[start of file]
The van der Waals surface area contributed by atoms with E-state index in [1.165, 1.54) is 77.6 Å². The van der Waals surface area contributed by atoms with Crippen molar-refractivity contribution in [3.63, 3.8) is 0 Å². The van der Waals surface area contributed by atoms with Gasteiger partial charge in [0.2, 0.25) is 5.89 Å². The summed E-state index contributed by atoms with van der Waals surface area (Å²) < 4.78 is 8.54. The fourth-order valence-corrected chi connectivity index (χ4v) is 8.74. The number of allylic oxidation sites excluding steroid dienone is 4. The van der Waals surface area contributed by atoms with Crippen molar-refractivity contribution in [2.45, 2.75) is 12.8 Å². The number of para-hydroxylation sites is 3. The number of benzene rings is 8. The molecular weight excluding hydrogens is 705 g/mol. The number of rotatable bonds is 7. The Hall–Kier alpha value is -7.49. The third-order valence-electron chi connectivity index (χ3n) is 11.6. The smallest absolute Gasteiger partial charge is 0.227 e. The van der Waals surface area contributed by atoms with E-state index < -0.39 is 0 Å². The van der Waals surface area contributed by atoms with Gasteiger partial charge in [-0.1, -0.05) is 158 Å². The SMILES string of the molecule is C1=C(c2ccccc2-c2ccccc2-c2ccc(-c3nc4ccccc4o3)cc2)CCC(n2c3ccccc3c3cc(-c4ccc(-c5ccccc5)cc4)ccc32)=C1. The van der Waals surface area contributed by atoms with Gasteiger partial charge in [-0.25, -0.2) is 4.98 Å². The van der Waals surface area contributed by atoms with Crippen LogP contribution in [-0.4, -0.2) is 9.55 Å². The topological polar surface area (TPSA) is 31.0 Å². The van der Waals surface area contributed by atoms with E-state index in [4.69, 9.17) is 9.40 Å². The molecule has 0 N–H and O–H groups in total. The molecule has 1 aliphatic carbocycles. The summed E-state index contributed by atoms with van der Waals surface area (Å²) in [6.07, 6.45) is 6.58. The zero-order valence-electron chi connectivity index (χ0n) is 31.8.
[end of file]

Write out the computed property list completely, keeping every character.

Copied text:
The van der Waals surface area contributed by atoms with E-state index in [1.165, 1.54) is 77.6 Å². The van der Waals surface area contributed by atoms with Crippen molar-refractivity contribution in [3.63, 3.8) is 0 Å². The van der Waals surface area contributed by atoms with Gasteiger partial charge in [0.2, 0.25) is 5.89 Å². The summed E-state index contributed by atoms with van der Waals surface area (Å²) < 4.78 is 8.54. The fourth-order valence-corrected chi connectivity index (χ4v) is 8.74. The number of allylic oxidation sites excluding steroid dienone is 4. The van der Waals surface area contributed by atoms with Crippen molar-refractivity contribution in [2.45, 2.75) is 12.8 Å². The number of para-hydroxylation sites is 3. The number of benzene rings is 8. The molecular weight excluding hydrogens is 705 g/mol. The number of rotatable bonds is 7. The Hall–Kier alpha value is -7.49. The third-order valence-electron chi connectivity index (χ3n) is 11.6. The smallest absolute Gasteiger partial charge is 0.227 e. The van der Waals surface area contributed by atoms with E-state index < -0.39 is 0 Å². The van der Waals surface area contributed by atoms with Gasteiger partial charge in [-0.1, -0.05) is 158 Å². The SMILES string of the molecule is C1=C(c2ccccc2-c2ccccc2-c2ccc(-c3nc4ccccc4o3)cc2)CCC(n2c3ccccc3c3cc(-c4ccc(-c5ccccc5)cc4)ccc32)=C1. The van der Waals surface area contributed by atoms with Gasteiger partial charge in [-0.25, -0.2) is 4.98 Å². The van der Waals surface area contributed by atoms with Crippen LogP contribution in [-0.4, -0.2) is 9.55 Å². The topological polar surface area (TPSA) is 31.0 Å². The van der Waals surface area contributed by atoms with E-state index in [4.69, 9.17) is 9.40 Å². The molecule has 0 N–H and O–H groups in total. The molecule has 1 aliphatic carbocycles. The summed E-state index contributed by atoms with van der Waals surface area (Å²) in [6.07, 6.45) is 6.58. The zero-order valence-electron chi connectivity index (χ0n) is 31.8.